‘Is your glass half-full or half-empty?’ I’m sure there’s a Chinese equivalent of that saying and it was very much the case in point in March. On March 4th the Chinese Government announced a growth target of 7% for the year, with growth having slowed to 7.4% in 2014. This is, of course, a level of growth that is the stuff of fantasy in the West, but there are experienced Beijing watchers who worry that even the apparently modest target of 7% won’t be achieved.
…But there was no such pessimism from Premier Li Keqiang who announced later in the month that the Government will prop up the economy if there is a danger of the growth target being missed. This was enough to send shares to a 5 year high, with the Shanghai Composite index rising by 13% in the month (and 16% on a year to date basis) to 3,748.
Growth in the other Far Eastern markets was much more modest in March. The Japanese index was up by 2% to 19,207 and is now up by 10% since the start of the year. Hong Kong was virtually unchanged in March at 24,901 but is up by 5% this year. The South Korean index broke through the 2,000 barrier to close the month at 2,041: that was a 3% rise in March, and it is up by 7% since the start of the year.
Sadly, March saw the death of Lee Kwan Yew, the man who ‘built’ the modern Singapore. He governed for three decades before stepping down in 1990 and is generally credited with raising Singapore from the third world to the first world in a generation. It is certainly first world for prices, with a recent survey by the Economist Intelligence Unit confirming Singapore as the world’s most expensive city, ahead of Paris, Oslo, Zurich and Sydney.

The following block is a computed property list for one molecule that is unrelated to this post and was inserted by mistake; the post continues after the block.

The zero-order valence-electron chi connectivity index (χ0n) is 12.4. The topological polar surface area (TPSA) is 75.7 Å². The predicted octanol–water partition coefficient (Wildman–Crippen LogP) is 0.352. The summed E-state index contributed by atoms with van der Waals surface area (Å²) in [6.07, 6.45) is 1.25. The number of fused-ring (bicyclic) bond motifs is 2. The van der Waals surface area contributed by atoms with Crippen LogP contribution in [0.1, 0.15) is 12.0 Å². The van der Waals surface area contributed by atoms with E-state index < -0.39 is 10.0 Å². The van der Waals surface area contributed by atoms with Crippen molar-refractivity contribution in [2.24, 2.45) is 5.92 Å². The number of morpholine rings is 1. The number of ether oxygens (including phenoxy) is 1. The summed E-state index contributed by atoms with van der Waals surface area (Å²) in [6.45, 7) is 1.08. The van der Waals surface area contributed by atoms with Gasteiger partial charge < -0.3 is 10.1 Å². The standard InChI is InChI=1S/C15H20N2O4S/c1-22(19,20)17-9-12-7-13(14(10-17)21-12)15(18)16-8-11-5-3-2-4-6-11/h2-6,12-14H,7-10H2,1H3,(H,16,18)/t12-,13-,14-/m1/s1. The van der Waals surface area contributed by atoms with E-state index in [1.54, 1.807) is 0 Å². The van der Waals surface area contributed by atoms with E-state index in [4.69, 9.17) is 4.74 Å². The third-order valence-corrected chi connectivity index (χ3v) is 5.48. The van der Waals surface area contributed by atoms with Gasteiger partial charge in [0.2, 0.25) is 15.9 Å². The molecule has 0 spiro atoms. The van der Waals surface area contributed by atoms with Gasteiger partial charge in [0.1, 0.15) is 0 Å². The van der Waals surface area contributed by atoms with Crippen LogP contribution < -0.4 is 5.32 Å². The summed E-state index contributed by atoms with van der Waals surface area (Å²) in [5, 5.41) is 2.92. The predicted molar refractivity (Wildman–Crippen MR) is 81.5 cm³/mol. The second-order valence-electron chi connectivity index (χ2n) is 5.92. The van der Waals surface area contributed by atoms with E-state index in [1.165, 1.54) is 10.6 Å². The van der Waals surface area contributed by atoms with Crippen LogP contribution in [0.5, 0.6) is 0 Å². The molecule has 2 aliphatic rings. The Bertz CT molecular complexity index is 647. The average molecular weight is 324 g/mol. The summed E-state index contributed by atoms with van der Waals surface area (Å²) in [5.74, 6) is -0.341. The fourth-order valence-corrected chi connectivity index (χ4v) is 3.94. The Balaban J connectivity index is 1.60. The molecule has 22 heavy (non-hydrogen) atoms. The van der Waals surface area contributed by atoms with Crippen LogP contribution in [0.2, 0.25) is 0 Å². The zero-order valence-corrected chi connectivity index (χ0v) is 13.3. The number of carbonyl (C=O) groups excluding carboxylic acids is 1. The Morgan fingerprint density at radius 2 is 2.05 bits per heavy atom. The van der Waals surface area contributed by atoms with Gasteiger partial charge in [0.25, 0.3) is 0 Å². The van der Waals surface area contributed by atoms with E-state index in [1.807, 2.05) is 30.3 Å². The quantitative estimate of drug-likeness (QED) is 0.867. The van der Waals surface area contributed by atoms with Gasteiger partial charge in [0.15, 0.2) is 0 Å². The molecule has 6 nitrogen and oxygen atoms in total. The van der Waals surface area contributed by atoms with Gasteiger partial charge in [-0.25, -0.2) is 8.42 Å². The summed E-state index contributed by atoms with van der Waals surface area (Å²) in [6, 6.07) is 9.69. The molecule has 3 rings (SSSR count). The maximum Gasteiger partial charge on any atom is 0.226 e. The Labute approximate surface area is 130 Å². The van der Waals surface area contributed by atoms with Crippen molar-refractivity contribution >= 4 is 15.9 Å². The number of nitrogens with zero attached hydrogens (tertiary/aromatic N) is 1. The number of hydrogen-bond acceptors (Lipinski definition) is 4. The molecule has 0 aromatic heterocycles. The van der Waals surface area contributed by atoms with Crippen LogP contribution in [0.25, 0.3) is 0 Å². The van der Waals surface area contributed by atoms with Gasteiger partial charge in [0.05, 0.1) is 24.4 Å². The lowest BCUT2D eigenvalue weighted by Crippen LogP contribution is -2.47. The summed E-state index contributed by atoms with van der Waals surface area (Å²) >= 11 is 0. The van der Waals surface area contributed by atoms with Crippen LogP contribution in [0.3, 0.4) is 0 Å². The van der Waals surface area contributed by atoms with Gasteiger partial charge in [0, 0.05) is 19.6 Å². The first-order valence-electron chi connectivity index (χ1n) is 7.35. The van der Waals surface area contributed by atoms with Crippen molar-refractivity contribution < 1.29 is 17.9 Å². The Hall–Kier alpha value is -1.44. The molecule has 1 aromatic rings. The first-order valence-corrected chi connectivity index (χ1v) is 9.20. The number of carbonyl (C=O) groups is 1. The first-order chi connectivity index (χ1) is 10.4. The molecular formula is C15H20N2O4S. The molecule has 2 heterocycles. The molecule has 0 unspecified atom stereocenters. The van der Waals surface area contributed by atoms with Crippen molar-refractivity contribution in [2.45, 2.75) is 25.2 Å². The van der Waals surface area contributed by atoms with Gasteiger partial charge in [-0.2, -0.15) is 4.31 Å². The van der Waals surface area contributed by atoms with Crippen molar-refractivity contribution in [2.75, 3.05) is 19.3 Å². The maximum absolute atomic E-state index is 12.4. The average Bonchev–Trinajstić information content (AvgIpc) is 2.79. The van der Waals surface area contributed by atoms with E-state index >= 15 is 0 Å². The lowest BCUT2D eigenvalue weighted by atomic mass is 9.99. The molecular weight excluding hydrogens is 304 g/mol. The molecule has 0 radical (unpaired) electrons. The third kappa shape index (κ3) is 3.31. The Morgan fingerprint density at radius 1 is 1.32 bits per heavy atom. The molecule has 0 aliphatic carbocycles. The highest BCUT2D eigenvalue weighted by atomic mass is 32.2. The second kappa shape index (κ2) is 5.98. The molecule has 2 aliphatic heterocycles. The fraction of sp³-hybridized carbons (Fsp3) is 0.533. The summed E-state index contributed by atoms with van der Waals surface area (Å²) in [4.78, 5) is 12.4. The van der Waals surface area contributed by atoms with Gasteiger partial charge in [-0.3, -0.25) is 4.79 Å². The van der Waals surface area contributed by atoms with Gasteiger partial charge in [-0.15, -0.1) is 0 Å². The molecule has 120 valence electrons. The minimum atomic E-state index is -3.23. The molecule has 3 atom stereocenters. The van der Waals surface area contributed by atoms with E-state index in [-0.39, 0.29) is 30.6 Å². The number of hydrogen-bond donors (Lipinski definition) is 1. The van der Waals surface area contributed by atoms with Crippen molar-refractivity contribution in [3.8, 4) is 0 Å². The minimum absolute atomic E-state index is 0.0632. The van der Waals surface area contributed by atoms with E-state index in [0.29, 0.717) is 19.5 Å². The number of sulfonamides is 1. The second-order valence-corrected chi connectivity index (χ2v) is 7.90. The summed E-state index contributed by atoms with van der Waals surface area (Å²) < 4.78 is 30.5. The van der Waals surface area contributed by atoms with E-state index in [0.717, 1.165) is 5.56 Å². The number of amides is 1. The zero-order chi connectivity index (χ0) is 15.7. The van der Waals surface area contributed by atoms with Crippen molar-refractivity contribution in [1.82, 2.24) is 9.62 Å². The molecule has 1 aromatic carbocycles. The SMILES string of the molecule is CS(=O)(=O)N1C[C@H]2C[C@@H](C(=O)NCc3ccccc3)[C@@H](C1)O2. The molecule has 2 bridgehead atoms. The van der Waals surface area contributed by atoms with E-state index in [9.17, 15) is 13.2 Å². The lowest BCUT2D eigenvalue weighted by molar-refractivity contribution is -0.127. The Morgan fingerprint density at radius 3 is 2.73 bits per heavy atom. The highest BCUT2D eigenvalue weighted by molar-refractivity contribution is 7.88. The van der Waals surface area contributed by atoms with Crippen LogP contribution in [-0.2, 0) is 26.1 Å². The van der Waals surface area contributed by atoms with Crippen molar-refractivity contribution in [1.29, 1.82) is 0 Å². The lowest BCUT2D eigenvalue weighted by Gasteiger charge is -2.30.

There was good news in India as the bank rate was cut to 7.5%. Clearly this rate is ridiculously high by UK standards but spare a thought for the Ukraine, where the bank rate increased from 17.5% to 30% in an effort to stave off inflation and prop up a currency (the Hryvnia, if you’re in a pub quiz) obviously beleaguered by the continued fighting.
There were wild rumours in Russia when President Putin was not seen in public for ten days: these ranged from being assassinated in a coup to attending the birth of a love-child in Zurich. In the event it seemed that he’d joined the ranks of normal men and had the flu.
On the stock markets the Russian market fell in sympathy with its poorly President, down 8% in March to 1,626. Both the other two major emerging markets which we monitor also fell: Brazil was down by 1% to close the month at 51,150 – whilst the Indian market dropped back by 5% to finish at 27,957.
To the great sadness of ‘Trekkies’ around the world, late February saw the death of Leonard Nimoy at the age of 83. Devoted fans – especially in Canada – were determined that Spock would be remembered, and so March saw the gradual emergence of ‘Spocking.’
This practice – naturally condemned by the Canadian Central Bank as “inappropriate” but apparently not illegal – is the craze of drawing on the country’s $5 banknotes to make the former Prime Minister, Wilfrid Laurier, appear to be giving the Vulcan salute.
In the circumstances there’s only one thing we can say to end this month’s bulletin: live long and prosper…